It's often difficult for me to say "no" to taking on new projects. Some ideas are so captivating that they beg to be implemented. The problem is, if you are eager to say "yes" to every interesting project that crosses your path, they'll quickly fill up your life to the exclusion of important things like spending time with family and friends.
Recently, I've started saying "no" to everything that gets proposed to me. I want to trim my obligations down to just a few things that I really care about. Once I do that, I'll be able to do a really good job of those few things, while still having time for all of the non-project things in my life. As well as not taking on any new projects, I've started to "end of life" some of the open source projects I've become responsible for over the years. These are the ones that are pretty much "finished" and no longer need to undergo active development:
defuse/php-encryption is one of the few cryptography libraries for PHP that doesn't get almost everything wrong. Version 2.0 is in the works, and it's nearly done. It adds support for encrypting large files without loading them all into memory, as well other things like composer support that make the library easier to use. It's probably about 40 hours of work away from completion. Once it's done, I don't expect to touch it ever again, except to fix bugs. If you need more features, you should be using libsodium (it has bindings for PHP).
defuse/password-hashing is password hashing code in PHP, C#, Java, and Ruby. It's the code that, for a long time, lived on CrackStation.net's hashing security page. I'm ending its life since it uses PBKDF2 and today we have better options (bcrypt, scrypt, yescrypt, Argon2, etc.)
I'm happy to announce that just today I signed the git tag for its version 2.0 release. Version 2 has been nipping at my free time since 2014! Obviously, I'm relieved to finally have it finished. Version 2.0 makes all of the implementations compatible with each other, so that you can create hashes in PHP and check them in C#, or whichever combination you'd like. Having implementations that are compatible with each other, and tested against each other, also reduces the chance that any one of them has serious security bugs.
If you want to use PBKDF2 in a PHP, C#, Java, or Ruby project, it's definitely what you want to be using. But you should try to use the scrypt in libsodium first, and keep an eye out for the PHC winner Argon2.
I don't expect to touch the code any more, at least not until better algorithms are natively available in those languages. Maybe once PHP, C#, Java, and Ruby all natively support Argon2 I'll make a version 3.0, that's backwards-compatible with version 2.0, to make it easy for users to upgrade to the better algorithm.
So far I've told you I'm getting rid of the obligations in my life, and I've mentioned the two projects that I'm putting to rest. What will I be working on in the future?
I'm excited to announce that the University of Waterloo just offered me admission into an MMath computer science degree in quantum information. I couldn't be happier about it, because I've always loved physics, and getting to study physics alongside theoretical computer science sounds like it will be an amazing experience. I'm planning to meld the mathematics of quantum mechanics with my infosec background in interesting ways... hopefully some good will come of it.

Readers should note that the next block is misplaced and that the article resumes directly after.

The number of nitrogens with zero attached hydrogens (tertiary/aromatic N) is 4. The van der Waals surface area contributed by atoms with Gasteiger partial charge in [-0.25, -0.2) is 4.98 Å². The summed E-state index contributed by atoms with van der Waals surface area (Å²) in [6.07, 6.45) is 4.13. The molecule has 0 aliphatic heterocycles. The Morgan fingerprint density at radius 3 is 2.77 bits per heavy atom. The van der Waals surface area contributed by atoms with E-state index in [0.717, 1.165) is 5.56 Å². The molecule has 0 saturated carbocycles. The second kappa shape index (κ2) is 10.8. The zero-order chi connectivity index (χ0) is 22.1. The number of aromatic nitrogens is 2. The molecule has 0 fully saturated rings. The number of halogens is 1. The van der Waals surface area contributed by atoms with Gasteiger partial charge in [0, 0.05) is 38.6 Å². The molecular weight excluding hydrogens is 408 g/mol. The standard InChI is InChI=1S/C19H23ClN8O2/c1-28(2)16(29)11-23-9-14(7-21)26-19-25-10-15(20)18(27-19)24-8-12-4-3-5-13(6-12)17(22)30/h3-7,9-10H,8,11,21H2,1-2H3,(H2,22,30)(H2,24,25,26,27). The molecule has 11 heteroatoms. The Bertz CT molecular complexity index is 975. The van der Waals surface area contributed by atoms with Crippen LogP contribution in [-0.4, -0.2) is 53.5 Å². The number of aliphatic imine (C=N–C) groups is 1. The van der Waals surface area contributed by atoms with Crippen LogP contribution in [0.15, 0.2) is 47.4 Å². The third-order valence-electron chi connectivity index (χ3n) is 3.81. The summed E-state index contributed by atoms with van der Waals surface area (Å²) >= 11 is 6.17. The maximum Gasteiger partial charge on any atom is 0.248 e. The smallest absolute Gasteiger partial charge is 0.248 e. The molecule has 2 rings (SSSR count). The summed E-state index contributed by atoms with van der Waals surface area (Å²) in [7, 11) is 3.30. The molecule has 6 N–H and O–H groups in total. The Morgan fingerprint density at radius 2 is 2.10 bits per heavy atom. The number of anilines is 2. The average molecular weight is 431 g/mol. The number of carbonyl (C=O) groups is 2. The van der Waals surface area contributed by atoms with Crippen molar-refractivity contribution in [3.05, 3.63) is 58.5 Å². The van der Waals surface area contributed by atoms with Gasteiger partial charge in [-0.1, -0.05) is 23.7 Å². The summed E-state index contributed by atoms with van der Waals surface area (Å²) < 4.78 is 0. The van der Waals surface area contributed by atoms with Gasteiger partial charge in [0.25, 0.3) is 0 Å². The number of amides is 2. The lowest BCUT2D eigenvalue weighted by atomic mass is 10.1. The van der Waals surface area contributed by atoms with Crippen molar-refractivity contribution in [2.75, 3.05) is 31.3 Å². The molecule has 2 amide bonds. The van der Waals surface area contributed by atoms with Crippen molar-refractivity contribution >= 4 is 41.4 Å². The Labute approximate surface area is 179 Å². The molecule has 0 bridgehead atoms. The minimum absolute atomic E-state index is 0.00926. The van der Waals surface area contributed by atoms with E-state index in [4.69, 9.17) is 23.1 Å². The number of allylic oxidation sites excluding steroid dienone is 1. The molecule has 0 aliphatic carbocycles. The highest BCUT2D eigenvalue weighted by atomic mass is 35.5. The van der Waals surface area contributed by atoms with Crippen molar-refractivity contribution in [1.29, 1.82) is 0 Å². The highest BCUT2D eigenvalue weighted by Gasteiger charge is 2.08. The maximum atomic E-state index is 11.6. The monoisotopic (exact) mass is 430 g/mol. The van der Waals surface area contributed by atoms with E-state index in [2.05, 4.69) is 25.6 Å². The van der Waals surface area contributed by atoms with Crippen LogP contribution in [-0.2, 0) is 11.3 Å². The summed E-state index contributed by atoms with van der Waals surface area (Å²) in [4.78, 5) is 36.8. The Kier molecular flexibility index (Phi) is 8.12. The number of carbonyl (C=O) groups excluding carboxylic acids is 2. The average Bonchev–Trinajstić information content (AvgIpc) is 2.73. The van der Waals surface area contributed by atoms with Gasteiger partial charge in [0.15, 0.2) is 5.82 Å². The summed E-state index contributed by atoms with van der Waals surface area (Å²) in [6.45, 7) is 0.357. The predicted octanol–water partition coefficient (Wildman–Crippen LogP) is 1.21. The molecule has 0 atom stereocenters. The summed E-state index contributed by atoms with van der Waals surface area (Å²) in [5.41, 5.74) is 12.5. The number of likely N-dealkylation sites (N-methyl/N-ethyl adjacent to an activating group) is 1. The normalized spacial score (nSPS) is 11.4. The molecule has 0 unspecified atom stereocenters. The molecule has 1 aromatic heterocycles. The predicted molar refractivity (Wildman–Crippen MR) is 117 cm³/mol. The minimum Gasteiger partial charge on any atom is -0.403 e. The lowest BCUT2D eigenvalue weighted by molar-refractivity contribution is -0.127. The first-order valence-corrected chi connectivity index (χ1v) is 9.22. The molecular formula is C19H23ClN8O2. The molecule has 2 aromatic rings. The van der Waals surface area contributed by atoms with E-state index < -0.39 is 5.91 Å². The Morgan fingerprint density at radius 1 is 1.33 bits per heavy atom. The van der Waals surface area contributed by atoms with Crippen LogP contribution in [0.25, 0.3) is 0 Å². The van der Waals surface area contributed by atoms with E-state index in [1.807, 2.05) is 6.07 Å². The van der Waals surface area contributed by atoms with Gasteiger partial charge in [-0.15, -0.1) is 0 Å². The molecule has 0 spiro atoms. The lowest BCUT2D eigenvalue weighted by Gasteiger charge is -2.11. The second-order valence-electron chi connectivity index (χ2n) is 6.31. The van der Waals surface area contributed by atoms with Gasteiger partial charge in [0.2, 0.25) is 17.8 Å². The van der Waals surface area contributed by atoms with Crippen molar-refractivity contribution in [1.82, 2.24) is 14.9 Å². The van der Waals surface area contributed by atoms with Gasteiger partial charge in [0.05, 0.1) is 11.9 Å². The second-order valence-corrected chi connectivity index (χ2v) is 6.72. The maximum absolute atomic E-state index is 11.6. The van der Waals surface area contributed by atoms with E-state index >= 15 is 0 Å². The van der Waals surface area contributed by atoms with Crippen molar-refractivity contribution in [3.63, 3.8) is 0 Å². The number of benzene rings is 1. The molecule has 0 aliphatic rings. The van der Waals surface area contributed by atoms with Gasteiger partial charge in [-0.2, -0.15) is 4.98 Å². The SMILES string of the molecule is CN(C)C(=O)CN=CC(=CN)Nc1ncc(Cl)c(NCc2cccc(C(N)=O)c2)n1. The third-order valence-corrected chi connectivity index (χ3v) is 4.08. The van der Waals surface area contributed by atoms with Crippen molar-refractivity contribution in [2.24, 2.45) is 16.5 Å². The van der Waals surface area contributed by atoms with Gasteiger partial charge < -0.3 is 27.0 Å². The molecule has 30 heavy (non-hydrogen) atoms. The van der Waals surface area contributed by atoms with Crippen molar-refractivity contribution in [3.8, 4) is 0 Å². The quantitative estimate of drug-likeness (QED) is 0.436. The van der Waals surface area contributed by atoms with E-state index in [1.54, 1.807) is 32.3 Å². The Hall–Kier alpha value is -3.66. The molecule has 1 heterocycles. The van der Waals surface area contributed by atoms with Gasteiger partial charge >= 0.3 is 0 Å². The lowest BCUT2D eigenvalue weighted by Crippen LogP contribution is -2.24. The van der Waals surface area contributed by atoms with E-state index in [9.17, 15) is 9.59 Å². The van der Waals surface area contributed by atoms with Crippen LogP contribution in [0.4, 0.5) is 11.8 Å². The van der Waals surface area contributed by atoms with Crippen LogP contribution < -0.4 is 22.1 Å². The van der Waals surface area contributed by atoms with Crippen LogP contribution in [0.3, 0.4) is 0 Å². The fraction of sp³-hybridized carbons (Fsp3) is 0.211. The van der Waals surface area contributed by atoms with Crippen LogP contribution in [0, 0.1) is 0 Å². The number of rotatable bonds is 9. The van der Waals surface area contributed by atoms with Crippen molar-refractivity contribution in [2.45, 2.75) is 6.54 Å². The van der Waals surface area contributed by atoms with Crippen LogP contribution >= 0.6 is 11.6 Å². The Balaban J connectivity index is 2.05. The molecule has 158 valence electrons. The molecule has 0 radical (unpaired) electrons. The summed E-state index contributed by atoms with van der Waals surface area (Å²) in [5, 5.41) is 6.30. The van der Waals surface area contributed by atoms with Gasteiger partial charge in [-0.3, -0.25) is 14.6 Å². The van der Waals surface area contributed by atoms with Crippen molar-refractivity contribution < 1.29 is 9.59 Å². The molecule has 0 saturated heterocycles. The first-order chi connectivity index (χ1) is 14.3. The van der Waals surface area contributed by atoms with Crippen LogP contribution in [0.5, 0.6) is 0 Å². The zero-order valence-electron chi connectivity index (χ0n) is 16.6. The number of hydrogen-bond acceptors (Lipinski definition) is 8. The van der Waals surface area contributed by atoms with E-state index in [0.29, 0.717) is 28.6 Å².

So, my current priorities are:
Zcash: This is my day job. I work with an awesome team of engineers to build what you might already know as Zerocoin or Zerocash. If anything on Earth is better than getting paid to learn physics and computer science, it's this job.
The Underhanded Crypto Contest: This is a contest kind of like the Underhanded C contest, except for cryptography protocol designs and implementations. There's a 2016 contest, so if pretending to be the NSA and backdooring stuff is your thing, I encourage you to participate!
Learning quantum information stuff before I go to Waterloo. I haven't accepted Waterloo's offer yet, but it's very appealing, and I want to go in already knowing a lot about quantum mechanics and the related computer science. So, hopefully I'll have some leftover time to do studying.
Finishing my Flush+Reload research project. For my undergrad thesis I proved that you can use the Flush+Reload side-channel attack can tell which of a set of web pages you're visiting, or which of a set of PDF files you're opening, from another unprivileged user account on your system. I think this research is really important since it shows that Flush+Reload can do way more than just steal keys from OpenSSL. Right now the project has been passed on to another (very talented) student, so I'm hoping to have time to help them polish up the final results. Right now, there's a robust attack tool and good repeatable experiment code sitting in a private GitHub repository; I want to get that out for the world to play with as soon as possible.
Yescrypt implementations: I'm implementing Solar Designer's yescrypt algorithm in a bunch of different languages. Sadly, this is my most neglected project, and I'm really disappointed with the feeble amount of time I've put into it. It's important, because it gives Solar Designer feedback on how easy it is to implement yescrypt and it double-checks the correctness of the reference code.
So, those are the 5 things I'm working on right now. Hopefully this list will keep getting shorter.